About a fortnight ago I was playing Billiards with some Japanese friends in Shinjuku. A stylish, quiet, immaculate establishment, and as soon as I walked in it was impossible to miss a group of loud, drunk, tattooed group of Australians at a table. To describe them as obnoxious and completely oblivious or dismissive of local manners and a sense of propriety is an understatement. Within 5 minutes, one of them - a complete tool from Queensland came up and wanted to talk with me. No manners, no charm, no wit, no class - just loud, drunk, bombastic, obnoxious, foul mouthed. I was extremely embarrassed to behold my fellow countryman in all his glory. I was embarrassed for my friends, who showed incredible tolerance with the idiot, I was embarrassed to be Australian.

    The influx of Australians who think it's cool to go snowboarding in Japan is not a good thing.

    Posted in: Why is Japan such an unpopular tourist destination?

  • 1

    Tamarama

    She certainly achieved her goal of finding out what dismembering a body is like. The problem of course, is that such whims are not tolerated by a sane and reasonable society, so it's best she is enclosed in a maximum security facility where she will not be able to exercise such impulses again.

    For a looooong time.

    Posted in: Sasebo girl who killed classmate judged criminally responsible

  • 3

    Tamarama

    The right to free speech is a cornerstone of liberal democracy. It is the right of the individual and organization, although the onus is generally on those parties to use it sensibly and sensitively. You might argue that this hasn't been done by Charlie, but in a Liberal Democracy you don't die for doing so. The rule of law governs this.

    If Muslims in France or anywhere else do not agree with the basic tenements of Democracy, there are plenty of countries that will suit their sensibilities more adequately.

    Posted in: Je suis Charlie? Attack sparks debate on free speech limits

  • 1

    Tamarama

    I spent 3 month in India in 1996. It was tough place to travel then with pitfalls and con artists at every turn. It was certainly dangerous in places, with bandits, thieves and scammers of all description. For women I felt it was particularly so. India holds romance for many, but the reality is an overwhelming poor population with near on medieval social conditions and customs in the more remote regions.

    This woman shows an indelible spirit to me. To endure for a month the inconceivable, to take the opportune moment to outwit her captors and make her way to Calcutta to file a police complaint, now staying on to bare witness to the evil little weasels that perpetrated the crime - she has my upmost respect and admiration. She must be tough.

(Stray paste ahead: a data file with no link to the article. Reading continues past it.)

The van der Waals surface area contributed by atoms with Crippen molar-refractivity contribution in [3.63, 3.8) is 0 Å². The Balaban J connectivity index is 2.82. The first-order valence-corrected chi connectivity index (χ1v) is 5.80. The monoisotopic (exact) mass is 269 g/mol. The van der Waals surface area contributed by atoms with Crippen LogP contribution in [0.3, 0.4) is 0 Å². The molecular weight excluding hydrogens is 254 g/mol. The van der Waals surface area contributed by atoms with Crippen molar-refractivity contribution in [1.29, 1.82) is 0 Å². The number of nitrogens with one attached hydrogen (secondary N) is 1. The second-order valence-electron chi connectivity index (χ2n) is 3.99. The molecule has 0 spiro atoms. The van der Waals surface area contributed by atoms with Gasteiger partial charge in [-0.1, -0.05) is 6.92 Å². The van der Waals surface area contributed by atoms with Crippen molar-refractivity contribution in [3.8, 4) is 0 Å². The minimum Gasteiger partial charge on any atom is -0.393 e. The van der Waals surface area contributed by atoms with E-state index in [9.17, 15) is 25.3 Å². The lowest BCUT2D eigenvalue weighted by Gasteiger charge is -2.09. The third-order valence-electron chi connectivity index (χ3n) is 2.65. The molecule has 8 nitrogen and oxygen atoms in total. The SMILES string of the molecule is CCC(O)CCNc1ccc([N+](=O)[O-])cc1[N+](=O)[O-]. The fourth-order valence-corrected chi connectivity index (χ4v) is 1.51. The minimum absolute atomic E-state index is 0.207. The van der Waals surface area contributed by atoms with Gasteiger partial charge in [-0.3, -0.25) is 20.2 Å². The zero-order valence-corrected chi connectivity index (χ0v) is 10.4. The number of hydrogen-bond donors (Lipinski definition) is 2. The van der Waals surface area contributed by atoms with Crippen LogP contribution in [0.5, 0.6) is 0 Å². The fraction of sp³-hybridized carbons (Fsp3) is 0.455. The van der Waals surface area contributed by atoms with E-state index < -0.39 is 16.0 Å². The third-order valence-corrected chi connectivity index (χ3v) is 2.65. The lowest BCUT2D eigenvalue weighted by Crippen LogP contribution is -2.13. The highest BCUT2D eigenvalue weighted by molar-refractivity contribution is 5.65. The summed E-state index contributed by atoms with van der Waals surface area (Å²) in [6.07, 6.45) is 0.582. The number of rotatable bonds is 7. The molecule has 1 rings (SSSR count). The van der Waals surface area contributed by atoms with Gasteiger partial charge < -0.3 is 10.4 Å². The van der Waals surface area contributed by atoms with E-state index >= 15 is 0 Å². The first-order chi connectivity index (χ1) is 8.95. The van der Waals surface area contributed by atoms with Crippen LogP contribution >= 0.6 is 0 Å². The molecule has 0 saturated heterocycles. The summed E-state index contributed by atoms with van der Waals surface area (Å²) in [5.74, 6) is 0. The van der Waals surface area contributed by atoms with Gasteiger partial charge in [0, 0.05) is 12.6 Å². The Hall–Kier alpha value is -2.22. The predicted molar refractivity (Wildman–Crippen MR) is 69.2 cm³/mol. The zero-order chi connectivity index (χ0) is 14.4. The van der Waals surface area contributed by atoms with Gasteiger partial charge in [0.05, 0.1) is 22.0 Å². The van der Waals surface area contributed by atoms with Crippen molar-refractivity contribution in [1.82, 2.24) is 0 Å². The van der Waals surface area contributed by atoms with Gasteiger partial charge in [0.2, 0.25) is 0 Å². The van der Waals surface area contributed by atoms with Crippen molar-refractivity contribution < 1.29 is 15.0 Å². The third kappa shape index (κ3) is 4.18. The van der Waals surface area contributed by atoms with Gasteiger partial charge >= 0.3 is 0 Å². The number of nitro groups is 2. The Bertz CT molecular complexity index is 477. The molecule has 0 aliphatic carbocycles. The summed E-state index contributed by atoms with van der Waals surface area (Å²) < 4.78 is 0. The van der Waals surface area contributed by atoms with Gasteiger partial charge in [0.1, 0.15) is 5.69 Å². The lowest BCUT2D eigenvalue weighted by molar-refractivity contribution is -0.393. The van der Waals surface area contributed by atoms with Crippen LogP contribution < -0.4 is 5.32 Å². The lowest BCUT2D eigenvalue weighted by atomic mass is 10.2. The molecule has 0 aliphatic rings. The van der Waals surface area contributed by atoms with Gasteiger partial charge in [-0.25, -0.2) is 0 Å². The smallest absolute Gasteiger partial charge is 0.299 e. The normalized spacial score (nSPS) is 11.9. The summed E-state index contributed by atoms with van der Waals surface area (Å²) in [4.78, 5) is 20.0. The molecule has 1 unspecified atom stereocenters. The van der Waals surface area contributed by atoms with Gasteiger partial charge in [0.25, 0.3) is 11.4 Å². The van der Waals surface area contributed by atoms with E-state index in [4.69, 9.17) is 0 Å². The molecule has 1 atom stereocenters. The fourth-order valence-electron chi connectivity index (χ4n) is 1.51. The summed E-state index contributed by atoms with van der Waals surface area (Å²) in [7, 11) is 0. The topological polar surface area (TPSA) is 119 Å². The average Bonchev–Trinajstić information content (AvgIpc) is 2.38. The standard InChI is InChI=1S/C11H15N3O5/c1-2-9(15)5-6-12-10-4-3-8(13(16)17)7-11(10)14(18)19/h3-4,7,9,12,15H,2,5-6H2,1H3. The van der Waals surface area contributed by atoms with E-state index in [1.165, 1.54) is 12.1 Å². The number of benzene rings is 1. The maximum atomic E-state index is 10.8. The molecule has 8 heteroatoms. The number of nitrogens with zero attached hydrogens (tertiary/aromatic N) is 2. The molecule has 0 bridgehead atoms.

Give the bast@*% 25 years.

    Posted in: Indian police to hold Japanese gang rape ID line-up

  • 3

    Tamarama

    -5 Bgood41JAN. 07, 2015 - 07:52AM JST As expected of Aussie mentality. No surprise to see most Australians bypass Japan to favor China, if it brings Australia greater benefits. In playing a role as logistic broker between Japan & China, Australia would pull both strings to own's benefits. Japan should not put all eggs in one basket.

    Rubbish. Most Australians will no little of this conflict, it's history, it's intricacies. Many of the people they polled would not have even heard of the Senkakus I'm betting, so it's prudent to remain neutral. It's not Australia's business.

    Posted in: Australians reject siding with Japan against China in island dispute: survey

  • 5

    Tamarama

    Is this really the right assumption to make? I would think that a man who was rejected by the person he had committed his life to would lack the self-confidence and self-worth to attract an affair partner. How do you mentally come back from being denied like that?

    Thon, I think the answer lies in the fact that it seen not so much a rejection but just a normal and expected progression in the marriage. I don't think they guys are suffering too much - maybe some I suppose do, but it seems to just be what happens, nothing personal. A Japanese mate of mine once told me that all Japanese men visit soapland at least once a year. Of course, this isn't to be taken literally, but you get the general idea. And those women having affairs aren't doing it with other women - I know of a couple of girls who have been having long running affairs with married men: over several years. One of them is a bright, attractive young woman who is madly in love with this older guy but understands he will probably never leave his wife. It's kind of tragic really, but then maybe as a marriage their relationship would ultimately suffer the same fate.